Your classroom has learners of differing abilities and understanding levels. Differentiation can help you meet the learning needs of each individual learner. While learning how to differentiate can take time and some significant study and willingness to change teaching style, here are some ideas based on advice from Concordia University in Portland, Oregon to get you started.
Apply Bloom’s Taxonomy to Differentiate.
Bloom’s Taxonomy includes different levels of thinking skills: remembering, understanding, applying, analyzing, evaluating, and creating. If you have learners who are not familiar with the concept of a particular lesson, they may need to work at the remembering level. Those who have some mastery of the same lesson may need to apply and analyze its content. Others may need to evaluate and create.
For example, you can have learners match characters and their actions in a text, and you can have other learners identify an author’s viewpoint and provide evidence to support their stance.
You can also have learners self-select the type of work they do. You might create different worksheets based on ability level and allow learners to choose the one that they feel most comfortable doing, but, if you do this, learners should know that choosing one that is below their ability level is not an option.
Differentiate the Process of Learning
Every person has a way of learning that they prefer over others. Differentiation requires that learners get input in a variety of ways. For example, some learners who don’t need as much teacher support could work in small group activities to discuss something they’ve read. Other learners could listen to audio books if they best receive input from the spoken word. Use kinesthetic-based activities to get learners up and moving, interacting with the content of the lesson. They might work independently or in small groups to create a project that requires online research, or they might build something that demonstrates a physics concept.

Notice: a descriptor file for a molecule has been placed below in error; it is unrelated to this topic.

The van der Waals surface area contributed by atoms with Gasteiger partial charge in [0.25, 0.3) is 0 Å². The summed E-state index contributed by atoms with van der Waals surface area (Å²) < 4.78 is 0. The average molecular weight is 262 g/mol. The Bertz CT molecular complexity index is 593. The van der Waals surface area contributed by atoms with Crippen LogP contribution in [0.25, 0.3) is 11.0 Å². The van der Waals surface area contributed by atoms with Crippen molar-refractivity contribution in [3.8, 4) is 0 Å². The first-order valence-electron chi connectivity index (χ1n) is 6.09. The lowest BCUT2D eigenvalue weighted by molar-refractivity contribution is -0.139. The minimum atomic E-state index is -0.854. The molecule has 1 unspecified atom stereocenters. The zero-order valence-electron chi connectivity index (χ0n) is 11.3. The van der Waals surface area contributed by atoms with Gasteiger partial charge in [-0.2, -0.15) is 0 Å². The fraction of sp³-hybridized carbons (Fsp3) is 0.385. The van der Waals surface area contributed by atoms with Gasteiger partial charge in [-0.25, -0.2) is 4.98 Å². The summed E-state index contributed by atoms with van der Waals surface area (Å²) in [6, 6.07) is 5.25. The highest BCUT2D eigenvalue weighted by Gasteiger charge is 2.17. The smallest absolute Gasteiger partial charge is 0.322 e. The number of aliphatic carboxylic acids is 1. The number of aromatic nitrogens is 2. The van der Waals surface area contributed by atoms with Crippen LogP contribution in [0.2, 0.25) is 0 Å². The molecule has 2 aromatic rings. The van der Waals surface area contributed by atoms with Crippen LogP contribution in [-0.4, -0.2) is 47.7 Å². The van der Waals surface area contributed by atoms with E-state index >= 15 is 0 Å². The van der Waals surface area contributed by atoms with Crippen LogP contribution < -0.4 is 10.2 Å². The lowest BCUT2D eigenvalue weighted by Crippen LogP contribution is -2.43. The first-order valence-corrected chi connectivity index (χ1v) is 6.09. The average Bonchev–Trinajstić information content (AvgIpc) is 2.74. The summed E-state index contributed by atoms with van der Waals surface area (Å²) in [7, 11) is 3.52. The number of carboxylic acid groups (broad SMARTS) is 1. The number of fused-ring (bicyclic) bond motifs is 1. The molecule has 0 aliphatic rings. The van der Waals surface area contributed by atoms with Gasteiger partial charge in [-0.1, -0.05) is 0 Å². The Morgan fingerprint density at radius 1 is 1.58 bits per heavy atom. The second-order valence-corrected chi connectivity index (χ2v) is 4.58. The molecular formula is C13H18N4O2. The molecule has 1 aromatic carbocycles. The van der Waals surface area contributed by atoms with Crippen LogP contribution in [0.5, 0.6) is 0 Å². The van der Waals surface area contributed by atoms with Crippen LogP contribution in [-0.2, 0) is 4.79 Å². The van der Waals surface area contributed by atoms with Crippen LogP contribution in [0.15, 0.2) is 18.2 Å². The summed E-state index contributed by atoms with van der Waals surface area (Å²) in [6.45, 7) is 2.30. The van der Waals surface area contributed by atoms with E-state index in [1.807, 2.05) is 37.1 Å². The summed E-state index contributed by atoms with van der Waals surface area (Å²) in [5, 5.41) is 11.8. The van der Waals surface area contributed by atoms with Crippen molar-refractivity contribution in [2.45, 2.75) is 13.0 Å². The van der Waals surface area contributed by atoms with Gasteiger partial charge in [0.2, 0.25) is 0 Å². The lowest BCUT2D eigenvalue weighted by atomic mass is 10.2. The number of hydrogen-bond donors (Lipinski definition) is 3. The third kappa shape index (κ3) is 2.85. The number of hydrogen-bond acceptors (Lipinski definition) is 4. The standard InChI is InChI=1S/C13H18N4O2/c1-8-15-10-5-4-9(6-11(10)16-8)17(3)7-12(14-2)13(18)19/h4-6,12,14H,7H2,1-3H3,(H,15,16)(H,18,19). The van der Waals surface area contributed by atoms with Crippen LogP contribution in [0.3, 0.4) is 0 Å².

Use lots of visuals in your classroom and in your lessons. You don’t have to meet the preferred learning styles of every learner in the classroom in every lesson. That would be too overwhelming. The goal is to provide lessons that engage learners in different ways: one day a short lecture, another day independent research in small groups using the Internet or printed material. Allow learners to walk around the classroom if that is how they best read and absorb a text.
Be flexible in your approach to delivering lessons, and let your learners respond to them flexibly as well.
Encourage learners to create different forms of products that show their mastery of a lesson. learners could create a graphic organizer of a story. Others who are more oriented toward speaking and listening could give an oral report. Some learners could build a diorama that illustrates a particular event in a story. The point is to allow learners to show you what they know in a way that best suits their preferred learning styles.
Differentiation takes some more lesson planning, and it takes some time to figure out. It’s worth the work, though, because it is effective for all levels of learners, and learners take on more responsibility when they have more options to learn. There are also typically fewer discipline problems in differentiation classrooms, which is a nice bonus.